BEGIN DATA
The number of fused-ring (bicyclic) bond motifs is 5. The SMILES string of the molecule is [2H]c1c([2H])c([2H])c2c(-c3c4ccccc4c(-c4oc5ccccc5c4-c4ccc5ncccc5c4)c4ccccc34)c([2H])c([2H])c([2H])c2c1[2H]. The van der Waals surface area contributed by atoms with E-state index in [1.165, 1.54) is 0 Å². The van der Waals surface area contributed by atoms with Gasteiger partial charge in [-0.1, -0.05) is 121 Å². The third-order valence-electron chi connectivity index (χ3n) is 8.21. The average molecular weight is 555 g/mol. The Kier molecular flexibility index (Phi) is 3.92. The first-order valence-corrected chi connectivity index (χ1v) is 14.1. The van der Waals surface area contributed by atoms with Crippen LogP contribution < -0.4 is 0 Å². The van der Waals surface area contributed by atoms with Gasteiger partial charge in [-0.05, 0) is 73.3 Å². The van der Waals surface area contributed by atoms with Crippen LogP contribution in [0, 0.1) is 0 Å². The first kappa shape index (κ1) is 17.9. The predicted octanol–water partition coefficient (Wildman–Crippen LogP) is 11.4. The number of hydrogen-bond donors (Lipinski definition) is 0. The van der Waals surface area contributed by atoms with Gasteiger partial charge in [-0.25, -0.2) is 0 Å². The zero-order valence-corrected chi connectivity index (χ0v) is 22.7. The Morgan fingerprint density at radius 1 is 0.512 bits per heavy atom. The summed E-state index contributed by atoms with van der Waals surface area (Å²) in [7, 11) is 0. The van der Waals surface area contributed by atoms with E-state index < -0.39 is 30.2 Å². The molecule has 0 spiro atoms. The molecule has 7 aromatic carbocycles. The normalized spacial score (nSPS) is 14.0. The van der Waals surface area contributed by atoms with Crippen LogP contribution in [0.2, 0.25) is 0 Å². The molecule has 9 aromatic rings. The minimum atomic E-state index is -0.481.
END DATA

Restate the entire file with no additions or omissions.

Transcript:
The number of fused-ring (bicyclic) bond motifs is 5. The SMILES string of the molecule is [2H]c1c([2H])c([2H])c2c(-c3c4ccccc4c(-c4oc5ccccc5c4-c4ccc5ncccc5c4)c4ccccc34)c([2H])c([2H])c([2H])c2c1[2H]. The van der Waals surface area contributed by atoms with E-state index in [1.165, 1.54) is 0 Å². The van der Waals surface area contributed by atoms with Gasteiger partial charge in [-0.1, -0.05) is 121 Å². The third-order valence-electron chi connectivity index (χ3n) is 8.21. The average molecular weight is 555 g/mol. The Kier molecular flexibility index (Phi) is 3.92. The first-order valence-corrected chi connectivity index (χ1v) is 14.1. The van der Waals surface area contributed by atoms with Crippen LogP contribution < -0.4 is 0 Å². The van der Waals surface area contributed by atoms with Gasteiger partial charge in [-0.05, 0) is 73.3 Å². The van der Waals surface area contributed by atoms with Crippen LogP contribution in [0, 0.1) is 0 Å². The first kappa shape index (κ1) is 17.9. The predicted octanol–water partition coefficient (Wildman–Crippen LogP) is 11.4. The number of hydrogen-bond donors (Lipinski definition) is 0. The van der Waals surface area contributed by atoms with Gasteiger partial charge in [-0.25, -0.2) is 0 Å². The zero-order valence-corrected chi connectivity index (χ0v) is 22.7. The Morgan fingerprint density at radius 1 is 0.512 bits per heavy atom. The summed E-state index contributed by atoms with van der Waals surface area (Å²) in [7, 11) is 0. The van der Waals surface area contributed by atoms with E-state index < -0.39 is 30.2 Å². The molecule has 0 spiro atoms. The molecule has 7 aromatic carbocycles. The normalized spacial score (nSPS) is 14.0. The van der Waals surface area contributed by atoms with Crippen LogP contribution in [0.2, 0.25) is 0 Å². The molecule has 9 aromatic rings. The minimum atomic E-state index is -0.481.